Greece is conducting a large-scale raid on suspected illegal immigrants. Authorities rounded up 6,000 people in Athens on Monday, 1,600 of whom they plan to deport, the Associated Press reported. Most of those initially detained, however, have been released, the BBC reported.
The operation — ironically named after the ancient Greek god of hospitality, Zeus Xenios — is an attempt by Greek officials to combat what they have compared to a prehistoric invasion, according to the AP.
"The country is being lost," Greek Public Order Minister Nikos Dendias told privately-owned Greek station Skai TV, the AP reported. "What is happening now is (Greece's) greatest invasion ever. Since the Dorian invasion some 3,000 years ago, the country has never received such a flow of immigration."
Dendias defended the round-up, saying that Greece's dire economic situation could not support "an invasion of immigrants," BBC News reported.
"Unless we create the proper structure to handle immigration, then we will fall apart," Dendias said, calling the country's immigration issue a "bomb at the foundations of the society and of the state."
The country has already deported 88 immigrants to Pakistan, and has increased its presence near its border with Turkey, where many of the illegal immigrants enter the country, BBC News reported.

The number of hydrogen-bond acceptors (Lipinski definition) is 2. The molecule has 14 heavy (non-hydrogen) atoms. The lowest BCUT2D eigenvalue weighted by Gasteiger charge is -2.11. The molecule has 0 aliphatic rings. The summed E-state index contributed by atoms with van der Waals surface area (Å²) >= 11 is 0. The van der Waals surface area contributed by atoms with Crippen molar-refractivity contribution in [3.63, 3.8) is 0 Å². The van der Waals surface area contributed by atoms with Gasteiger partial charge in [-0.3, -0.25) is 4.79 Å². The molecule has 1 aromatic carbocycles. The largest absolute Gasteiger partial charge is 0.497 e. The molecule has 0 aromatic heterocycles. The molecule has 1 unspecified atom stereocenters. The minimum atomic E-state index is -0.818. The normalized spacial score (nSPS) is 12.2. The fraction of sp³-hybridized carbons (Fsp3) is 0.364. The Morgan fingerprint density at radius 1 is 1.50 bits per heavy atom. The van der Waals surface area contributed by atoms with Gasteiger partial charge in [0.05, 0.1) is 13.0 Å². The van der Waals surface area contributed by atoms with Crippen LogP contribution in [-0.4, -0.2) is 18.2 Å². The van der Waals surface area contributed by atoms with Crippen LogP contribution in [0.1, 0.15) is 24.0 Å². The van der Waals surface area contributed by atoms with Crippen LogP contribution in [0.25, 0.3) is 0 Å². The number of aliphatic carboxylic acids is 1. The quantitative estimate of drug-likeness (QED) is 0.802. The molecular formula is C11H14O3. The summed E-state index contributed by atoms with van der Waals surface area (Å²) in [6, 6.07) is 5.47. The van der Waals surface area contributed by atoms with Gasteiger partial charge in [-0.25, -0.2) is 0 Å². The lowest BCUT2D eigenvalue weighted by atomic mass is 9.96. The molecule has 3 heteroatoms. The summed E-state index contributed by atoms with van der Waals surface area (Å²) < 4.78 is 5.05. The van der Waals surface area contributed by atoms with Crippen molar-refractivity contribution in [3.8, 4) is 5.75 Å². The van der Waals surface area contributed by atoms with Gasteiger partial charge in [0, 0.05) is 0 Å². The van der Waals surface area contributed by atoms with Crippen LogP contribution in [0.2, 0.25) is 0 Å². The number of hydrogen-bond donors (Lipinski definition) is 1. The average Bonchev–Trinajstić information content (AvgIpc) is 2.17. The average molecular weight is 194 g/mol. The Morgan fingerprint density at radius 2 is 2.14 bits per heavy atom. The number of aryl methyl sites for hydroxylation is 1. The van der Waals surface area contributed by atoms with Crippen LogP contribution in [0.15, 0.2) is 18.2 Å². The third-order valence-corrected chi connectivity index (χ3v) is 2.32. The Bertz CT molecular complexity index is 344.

Greece's left-wing parties have criticized the raids, which Dendias said would continue, the AP reported.
The UN's High Commissioner for Refugees also expressed its concerns that the harsh deportations would harm vulnerable people seeking asylum in the country.
"People who truly need protection must be able to request it," said Petros Mastakas, associate protection officer at the UNHCR office in Athens, according to the AP.
Around 100,000 immigrants, most from Asia and Africa, enter Greece illegally every year, and 80 percent of Europe's migrants reach the continent via Greece, looking for the opportunity for a better life. There are believed to be as many as a million illegal immigrants living in Greece, which has an official population of around 10 million, the AP reported.
Greece is currently in the throes of the worst recession to hit Europe in decades, and has seen many protests and strikes by fired or low-income workers and students, PressTV pointed out.
The country's unemployment rate is currently 22.5 percent, according to Eurostat.
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